Share your views on how we keep Gloucester safe


To make sure Gloucester is safe and welcoming for all, the city council has launched a consultation to find out what residents and businesses think about existing Public Spaces Protection Orders (PSPOs).


A PSPO places rules on a public place and can restrict certain behaviour or require people to do certain things. PSPOs are put in place usually when people’s behaviour has caused a nuisance to others using or living in that area.


We want to hear from residents, people who use our public spaces and partner agencies to help us decide whether the existing PSPOs should remain in place for another three years.


We would also like to know whether other behaviour is occurring in the city which causes a nuisance and therefore may need addressing with further PSPOs.


The following three PSPOs have been in place since 2018 and are now up for review.


Citywide PSPO

·         Dogs must be kept under control at all times, and put on a lead if requested.

·         Dogs are not allowed in children's play parks.

·         Dog fouling must be cleaned up.

·         Anyone drinking alcohol in a public space must dispose of or hand over their alcohol when requested to do so by an authorised officer, if the request is made in order to stop or prevent a nuisance.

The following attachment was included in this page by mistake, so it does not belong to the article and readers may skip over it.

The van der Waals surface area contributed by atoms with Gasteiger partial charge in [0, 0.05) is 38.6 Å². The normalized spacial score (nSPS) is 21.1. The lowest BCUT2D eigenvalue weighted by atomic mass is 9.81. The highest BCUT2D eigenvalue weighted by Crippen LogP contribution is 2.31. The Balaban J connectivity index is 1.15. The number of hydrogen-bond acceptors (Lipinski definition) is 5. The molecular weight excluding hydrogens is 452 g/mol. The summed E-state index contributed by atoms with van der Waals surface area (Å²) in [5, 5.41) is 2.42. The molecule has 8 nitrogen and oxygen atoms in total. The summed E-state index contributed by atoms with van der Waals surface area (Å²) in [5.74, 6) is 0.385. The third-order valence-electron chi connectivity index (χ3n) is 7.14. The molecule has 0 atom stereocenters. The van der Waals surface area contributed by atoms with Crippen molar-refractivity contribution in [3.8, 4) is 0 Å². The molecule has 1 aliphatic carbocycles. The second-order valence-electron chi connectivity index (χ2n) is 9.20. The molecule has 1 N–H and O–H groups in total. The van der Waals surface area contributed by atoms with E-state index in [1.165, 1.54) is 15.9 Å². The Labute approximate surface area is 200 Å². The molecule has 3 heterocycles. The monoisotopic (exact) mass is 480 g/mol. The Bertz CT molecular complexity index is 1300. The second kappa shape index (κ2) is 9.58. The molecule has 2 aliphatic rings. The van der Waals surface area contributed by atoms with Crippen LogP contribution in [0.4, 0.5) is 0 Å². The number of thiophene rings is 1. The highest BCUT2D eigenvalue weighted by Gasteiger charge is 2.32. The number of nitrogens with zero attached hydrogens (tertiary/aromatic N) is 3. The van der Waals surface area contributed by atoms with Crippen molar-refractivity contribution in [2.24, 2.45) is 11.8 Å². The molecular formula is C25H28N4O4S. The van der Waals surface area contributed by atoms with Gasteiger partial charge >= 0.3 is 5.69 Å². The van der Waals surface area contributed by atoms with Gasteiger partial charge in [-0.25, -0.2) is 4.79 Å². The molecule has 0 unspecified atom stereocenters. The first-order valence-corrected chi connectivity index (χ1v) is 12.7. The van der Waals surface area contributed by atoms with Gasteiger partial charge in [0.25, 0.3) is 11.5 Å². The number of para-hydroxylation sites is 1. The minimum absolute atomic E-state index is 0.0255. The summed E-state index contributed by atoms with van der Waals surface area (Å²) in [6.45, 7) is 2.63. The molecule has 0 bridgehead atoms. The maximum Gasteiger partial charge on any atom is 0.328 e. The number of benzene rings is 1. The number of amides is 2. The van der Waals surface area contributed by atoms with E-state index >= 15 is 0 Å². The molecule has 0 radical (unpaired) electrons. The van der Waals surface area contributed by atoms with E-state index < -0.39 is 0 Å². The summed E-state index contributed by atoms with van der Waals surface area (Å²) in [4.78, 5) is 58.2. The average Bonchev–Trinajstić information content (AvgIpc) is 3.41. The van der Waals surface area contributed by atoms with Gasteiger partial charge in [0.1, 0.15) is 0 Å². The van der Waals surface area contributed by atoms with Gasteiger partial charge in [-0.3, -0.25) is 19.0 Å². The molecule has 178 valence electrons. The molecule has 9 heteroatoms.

City centre PSPO

·         Creates an alcohol-free zone in the city centre, banning anyone from drinking alcohol in a public space (on the streets, in a park or any other public space) within the city centre area.


Organs Alley PSPO

·         This restricts access to the alleyway between Eastgate Street and Russell Street in Gloucester city centre, where nuisance and anti-social behaviour was occurring.

The online survey is now live and will remain open until Friday 15 October; please give us your views at


Cllr Justin Hudson, cabinet member for communities and neighbourhoods said: “We welcome everyone’s thoughts on how we could best use a PSPO to keep our city the vibrant, welcoming space we know, love and share with other residents, businesses and visitors. All of the feedback we receive will be closely evaluated so it’s important that we hear from as many people in the community as possible.


“A PSPO is not about stopping the vast majority of people who use public places responsibly and sociably, nor is it about punishing vulnerable people. Helping people to make positive choices will always be our preferred option, so we see this as a way we can deter and address some of the behaviours that have been shown to have a negative impact on our community.”


Further information about Public Spaces Protection Orders is available at